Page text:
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Spelling Suggestion on the JVM #2: Implementing Norvig's Algo in Java

This tutorial project implements a basic spelling suggestion service with a didactic motivation: becoming familiar with “better Java” languages around a simple but instructional example (Norvig’s approach to spelling correction). Norvig’s algo is first implemented in Java 10. Subsequently, idiomatic implementations are presented in Kotlin, Scala and Xtend. The posts in this series are:

  1. Norvig’s Approach to Spelling Correction
  2. Implementing Norvig’s Algo in Java (this post)
  3. Implementing Norvig’s Algo in Kotlin
  4. Implementing Norvig’s Algo in Scala
  5. Implementing Norvig’s Algo in Xtend

Functional, tested code in the 4 languages is available on the project’s Spellbound repository.

If you haven’t already, taking a cursory look at Norvig’s Python script may be useful in digesting this Java implementation.

The Dictionary

Everything having to do with spelling correction revolves around a curated list of valid words we refer to as the the dictionary.

In our dictionary implementation we accompany every word with an integer rank indicating how frequently the word is used in relation to all other words. The higher the rank, the more frequently used the word is. Thus, for instance, the has rank 106295 while triose has rank 1.

The dictionary declaration is:

public class SpellingCorrector {
  private final Map<String, Integer> dictionary;
  public SpellingCorrector(Map<String, Integer> dictionary) {
    this.dictionary = dictionary;
  // stuff...

Transforming the typo into a set of word splits

In order to hold word splits we define an inner data class WordSplit as follows:

public class SpellingCorrector {

  // stuff...
  static class WordSplit {
    final String left;
    final String right;

    WordSplit(String left, String right) {
      this.left = left;
      this.right = right;

Note: no getter/setter or other boilerplate is needed. This is an immutable data class visible to the SpellingCorrector and its tests only.

Armed with this definition we can now formulate a rather trivial implementation of method wordSplits:

static List<WordSplit> 
wordSplits(String word) {
  return IntStream
    .rangeClosed(0, word.length()).boxed()
    .map(i -> {
      String left = word.substring(0, i);
      String right = word.substring(i);
      return new WordSplit(left, right);

While we could have used a good-ole’ for loop to populate the resulting list, it’s interesting to see how to build it in a functional fashion. IntStream is a type of Stream that can only contain elements of type int. Factory method rangeClosed generates a stream of integers starting at 0 and ending right before word.length() (i.e., the closing range position is exclusive). Because we need to yield a List<WordSplit>we’re forced to “box” the IntStream so it becomes an object stream we can map over.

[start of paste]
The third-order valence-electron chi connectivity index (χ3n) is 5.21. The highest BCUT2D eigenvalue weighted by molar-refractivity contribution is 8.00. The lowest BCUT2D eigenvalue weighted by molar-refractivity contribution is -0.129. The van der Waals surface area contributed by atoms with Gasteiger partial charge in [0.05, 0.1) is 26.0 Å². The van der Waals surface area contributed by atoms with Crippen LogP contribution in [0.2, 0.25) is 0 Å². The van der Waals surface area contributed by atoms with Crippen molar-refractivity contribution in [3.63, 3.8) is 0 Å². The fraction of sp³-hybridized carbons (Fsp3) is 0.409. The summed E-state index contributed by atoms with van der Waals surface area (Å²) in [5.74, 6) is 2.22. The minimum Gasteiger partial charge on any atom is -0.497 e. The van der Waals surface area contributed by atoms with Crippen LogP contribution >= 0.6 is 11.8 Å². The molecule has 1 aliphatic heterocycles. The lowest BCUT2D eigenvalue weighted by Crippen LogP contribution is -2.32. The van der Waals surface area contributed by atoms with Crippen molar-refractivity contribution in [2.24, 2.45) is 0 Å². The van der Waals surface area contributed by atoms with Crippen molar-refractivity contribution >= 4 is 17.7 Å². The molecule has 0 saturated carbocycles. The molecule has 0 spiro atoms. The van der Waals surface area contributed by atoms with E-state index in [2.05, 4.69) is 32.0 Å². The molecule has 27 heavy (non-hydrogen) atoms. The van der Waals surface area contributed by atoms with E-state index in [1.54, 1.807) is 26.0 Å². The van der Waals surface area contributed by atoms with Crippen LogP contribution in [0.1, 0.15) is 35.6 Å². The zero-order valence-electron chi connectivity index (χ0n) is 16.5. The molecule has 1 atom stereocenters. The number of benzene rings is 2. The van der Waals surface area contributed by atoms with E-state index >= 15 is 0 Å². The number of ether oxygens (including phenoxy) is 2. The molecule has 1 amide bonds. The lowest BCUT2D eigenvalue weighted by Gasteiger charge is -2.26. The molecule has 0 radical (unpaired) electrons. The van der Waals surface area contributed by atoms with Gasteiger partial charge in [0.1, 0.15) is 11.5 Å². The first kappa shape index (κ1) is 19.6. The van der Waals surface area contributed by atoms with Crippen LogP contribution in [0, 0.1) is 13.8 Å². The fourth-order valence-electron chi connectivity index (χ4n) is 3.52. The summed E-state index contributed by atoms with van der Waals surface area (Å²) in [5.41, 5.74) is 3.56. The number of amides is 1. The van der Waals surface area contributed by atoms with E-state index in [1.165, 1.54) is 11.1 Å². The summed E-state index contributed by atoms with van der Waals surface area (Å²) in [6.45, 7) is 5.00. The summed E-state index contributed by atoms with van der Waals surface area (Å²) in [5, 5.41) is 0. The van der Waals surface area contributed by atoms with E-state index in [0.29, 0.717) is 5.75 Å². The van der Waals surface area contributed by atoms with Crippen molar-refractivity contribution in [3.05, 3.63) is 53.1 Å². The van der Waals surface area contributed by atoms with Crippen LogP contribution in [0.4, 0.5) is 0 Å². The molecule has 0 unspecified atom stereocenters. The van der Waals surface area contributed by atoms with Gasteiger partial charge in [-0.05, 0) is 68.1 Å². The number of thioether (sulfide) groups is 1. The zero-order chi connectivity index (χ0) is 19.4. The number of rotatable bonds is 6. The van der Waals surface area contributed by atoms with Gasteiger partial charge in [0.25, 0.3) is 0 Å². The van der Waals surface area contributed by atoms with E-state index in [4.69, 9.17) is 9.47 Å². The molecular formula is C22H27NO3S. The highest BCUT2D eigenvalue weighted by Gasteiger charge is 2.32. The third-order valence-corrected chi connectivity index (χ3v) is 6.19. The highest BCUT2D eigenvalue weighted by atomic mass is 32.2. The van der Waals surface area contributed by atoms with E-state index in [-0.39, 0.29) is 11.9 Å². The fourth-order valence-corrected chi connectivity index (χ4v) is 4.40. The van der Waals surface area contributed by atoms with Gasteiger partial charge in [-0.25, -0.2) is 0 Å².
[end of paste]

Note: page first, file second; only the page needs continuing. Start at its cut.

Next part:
The wordSplits() method takes a string (the typo) and returns all possible pairs of word splits. Thus, for our beloved but misspelt hero dlbert we get:

  new WordSplit("", "dlbert"),
  new WordSplit("dl", "bert"),
  new WordSplit("dlb", "ert"),
  new WordSplit("dlbe", "rt"),
  new WordSplit("dlber", "t"),
  new WordSplit("dlbert", "")

By the way, all four edit implementations take a List<WordSplit> argument rather than a simple List<String>. All of them return a Stream<String>, too.

Edits #1: deletes

Generating all possible deletes for a word is also quite simple:

static Stream<String> 
deletes(List<WordSplit> splits) {
  return splits.stream()
    .filter(split -> !split.right.isEmpty())
    .map(split -> split.left + split.right.substring(1));

Here, we stream over the input List<WordPair> selecting only the ones where right is not empty (which includes all splits but the very first one). Next, we concatenate each word split into a string formed by the left part followed by the “tail” of the right one.

Given the typo waly deletes() yields:

List.of("aly", "wly", "way", "wal");

Edits #2: inserts

Inserts are the opposite of deletes and their implementation is straightforward:

static Stream<String> 
inserts(List<WordSplit> splits) {
  return splits.stream()
    .flatMap(split ->
      Arrays.stream(LETTERS).map(letter ->
        split.left + letter + split.right)

In this method our friend LETTERS makes its first appearance. Again for the sake of simplicity we deal only with lowercase ASCII characters. There is no support for diacritics though its implementation is simple anyways). LETTERS is statically defined as:

static final String[] LETTERS = "abcdefghijklmnopqrstuvwxyz".split("");

Splitting on an empty regex results in each string’s character becoming a 1-char string on its own right.

For our canine friend dgbert inserts() would yield:

  "adgbert", "bdgbert", "cdgbert", "ddgbert", "edgbert", "fdgbert",
  "gdgbert", "hdgbert", "idgbert", "jdgbert", "kdgbert", "ldgbert",
  "mdgbert", "ndgbert", "odgbert", "pdgbert", "qdgbert", "rdgbert",
  "dgbertm", "dgbertn", "dgberto", "dgbertp", "dgbertq", "dgbertr",
  // lots of inserts ellided...
  "dgberts", "dgbertt", "dgbertu", "dgbertv", "dgbertw", "dgbertx",
  "dgberty", "dgbertz")

Edits #3: transposes

Implementing transposition requires the right fragment to have more than one character in length, which makes sense as transposing involves not one but two letters: